The reason there is a “time-window” for these buyouts is to limit negative selection. People have to decide quickly. Plus, at a haircut of 30%-40% we would have to have a whole bunch of sick people in the state to have to plan lose money.

- Posted by Rich Miller        

  1. - wordslinger - Thursday, May 31, 18 @ 9:44 am:

    I’m guessing the demand for pension buyouts is way over-estimated, just like the private school scholarship tax credit.

    The circumstances where a buyout favors the pensioneer are quite narrow.

  2. - Travel Guy - Thursday, May 31, 18 @ 9:48 am:

    The savings is way overestimated and minuscule in relation to the overall system debt. But it’s an election year, so everyone needs the sound byte for their commercials.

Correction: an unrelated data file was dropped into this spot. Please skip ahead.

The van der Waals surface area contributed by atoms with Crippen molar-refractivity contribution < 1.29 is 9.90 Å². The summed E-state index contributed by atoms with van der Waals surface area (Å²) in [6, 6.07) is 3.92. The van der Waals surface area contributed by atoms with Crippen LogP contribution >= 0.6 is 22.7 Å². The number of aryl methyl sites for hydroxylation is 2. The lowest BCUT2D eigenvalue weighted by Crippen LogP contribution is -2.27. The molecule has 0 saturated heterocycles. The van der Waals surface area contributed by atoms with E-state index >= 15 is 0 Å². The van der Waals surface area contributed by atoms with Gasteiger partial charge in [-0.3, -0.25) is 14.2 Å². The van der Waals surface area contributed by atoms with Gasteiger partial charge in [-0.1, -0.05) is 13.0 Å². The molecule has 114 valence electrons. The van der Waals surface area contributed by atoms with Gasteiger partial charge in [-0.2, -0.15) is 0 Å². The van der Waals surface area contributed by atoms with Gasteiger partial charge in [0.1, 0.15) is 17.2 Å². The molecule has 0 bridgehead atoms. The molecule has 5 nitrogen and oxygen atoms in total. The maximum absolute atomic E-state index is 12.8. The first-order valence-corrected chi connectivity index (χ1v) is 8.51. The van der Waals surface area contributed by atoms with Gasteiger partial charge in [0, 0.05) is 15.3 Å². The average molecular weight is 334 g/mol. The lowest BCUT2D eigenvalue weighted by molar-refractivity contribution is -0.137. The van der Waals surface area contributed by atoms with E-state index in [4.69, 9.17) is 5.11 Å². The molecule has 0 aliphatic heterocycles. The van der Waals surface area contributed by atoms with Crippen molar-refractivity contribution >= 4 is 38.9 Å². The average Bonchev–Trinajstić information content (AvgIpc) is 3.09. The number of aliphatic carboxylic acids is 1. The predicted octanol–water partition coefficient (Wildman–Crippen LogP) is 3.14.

In the long run, this legislation has the potential to seriously depress already low wages in Illinois public schools. What kind of talent do they expect to draw in some areas of the state where wages start around 30k and can only grow by 3% each year?

  3. - a drop in - Thursday, May 31, 18 @ 9:52 am:

    Will the buyouts be taxed as ordinary income?

  4. - Spliff - Thursday, May 31, 18 @ 9:53 am:

    How many years did it take to be vested for the tier 1 people and what kind of deal would this be for them?

  5. - 360 Degree TurnAround - Thursday, May 31, 18 @ 9:53 am:

    Who wants 60% of what they could get? I don’t go to a restaurant and buy food, but tell them to give me 60% of what I ordered.